We’ve commented before on Barack Obama’s evolving positions regarding the Iraq war. Initially a strong opponent of military action in Iraq, by July 2004 Obama was saying that at this stage there was not much difference between his position on the war and that of President Bush. Earlier that year, on April 5, 2004, Obama surprised an interviewer by denying that he had advocated a troop withdrawal. As can be seen below, he stated, “we’ve got to make sure that we secure and execute the rebuilding and reconstruction process effectively and properly and I don’t think we should have an artificial deadline when to do that.”
Richard Fernandez at Pajamas Media notes that Obama’s 2004 support for “staying the course” in Iraq can not easily be explained by reference to the success of our mission. By April of that year, Fernandez reminds us, the Iraq campaign had turned quite bloody.
What, then, prompted Obama’s insistence that we resist “artificial” withdrawal dates and finish the job? Fernandez suggests that the explanation may reside in Obama’s relationship with his friend and backer the crooked Tony Rezko, who in April 2004 was attempting to secure multi-million-dollar contracts to build and operate a power plant in Kurdish Iraq. There is evidence that two days before making his statement about staying the course in Iraq, Obama attended a party hosted by Rezko at which Nadhmi Auchi, a London-based Iraqi billionaire, was also present. Auchi, it appears, was Rezko’s main financier and his backing was crucial to enabling Rezko to secure the power plant contracts. According to Fernandez, Obama doesn’t deny attending the party but says he doesn’t recall doing so because it was in the midst of his campaign for the Senate. However, his calendar indicates he had no campaign events that day, and two sources have placed him at the party. (Photographs apparently exist of Auchi meeting Emil Jones, the president of the Illinois state senate and an ally of Obama, but it seems that no such photos of Auchi and Obama have been unearthed).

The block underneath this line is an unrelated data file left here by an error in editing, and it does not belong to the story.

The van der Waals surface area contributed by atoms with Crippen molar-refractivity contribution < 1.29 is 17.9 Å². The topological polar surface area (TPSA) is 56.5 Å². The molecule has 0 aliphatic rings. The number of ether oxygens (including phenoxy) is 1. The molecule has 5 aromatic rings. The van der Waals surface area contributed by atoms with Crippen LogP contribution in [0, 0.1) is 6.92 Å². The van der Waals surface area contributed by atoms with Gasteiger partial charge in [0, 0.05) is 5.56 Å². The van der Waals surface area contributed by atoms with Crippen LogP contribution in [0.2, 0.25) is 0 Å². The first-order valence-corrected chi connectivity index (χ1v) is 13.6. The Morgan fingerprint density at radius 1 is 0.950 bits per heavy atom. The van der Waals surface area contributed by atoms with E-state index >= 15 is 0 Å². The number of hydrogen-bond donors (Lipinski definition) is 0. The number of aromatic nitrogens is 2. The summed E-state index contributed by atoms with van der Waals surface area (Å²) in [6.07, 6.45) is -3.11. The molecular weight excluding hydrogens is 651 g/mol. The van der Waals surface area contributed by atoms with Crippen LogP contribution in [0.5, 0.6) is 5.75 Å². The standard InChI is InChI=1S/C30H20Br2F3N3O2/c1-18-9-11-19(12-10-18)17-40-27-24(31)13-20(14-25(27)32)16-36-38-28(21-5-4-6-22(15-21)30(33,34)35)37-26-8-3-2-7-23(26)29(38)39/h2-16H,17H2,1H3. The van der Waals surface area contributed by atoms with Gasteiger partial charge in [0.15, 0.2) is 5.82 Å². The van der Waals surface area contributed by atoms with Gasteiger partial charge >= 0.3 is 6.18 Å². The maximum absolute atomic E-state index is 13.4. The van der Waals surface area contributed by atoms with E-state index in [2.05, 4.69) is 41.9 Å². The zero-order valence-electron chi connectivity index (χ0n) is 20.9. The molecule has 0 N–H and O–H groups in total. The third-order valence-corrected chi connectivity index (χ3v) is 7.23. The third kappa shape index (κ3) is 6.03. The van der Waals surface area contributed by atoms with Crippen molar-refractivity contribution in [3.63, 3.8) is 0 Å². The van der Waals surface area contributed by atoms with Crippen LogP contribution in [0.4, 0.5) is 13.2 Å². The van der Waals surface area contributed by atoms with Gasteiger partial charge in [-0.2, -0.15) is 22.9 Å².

Obama had wrapped up his party’s nomination for the Senate by April. Frankly, I assumed that Obama tacked towards the “center” on Iraq after securing the nomination to enhance his position in the general election (in April, he was expecting to face Jack Ryan who looked like a credible candidate). But if April 5 is the first date on which Obama expressed his desire that the U.S. remain in Iraq without a withdrawal date — and his interviewer in the video above certainly seems surprised to hear Obama say this — the more tantalizing (but no more cynical) Rezko-connection theory must be considered plausible. Indeed, given Obama’s reference to rebuilding and reconstruction, it seems quite plausible.
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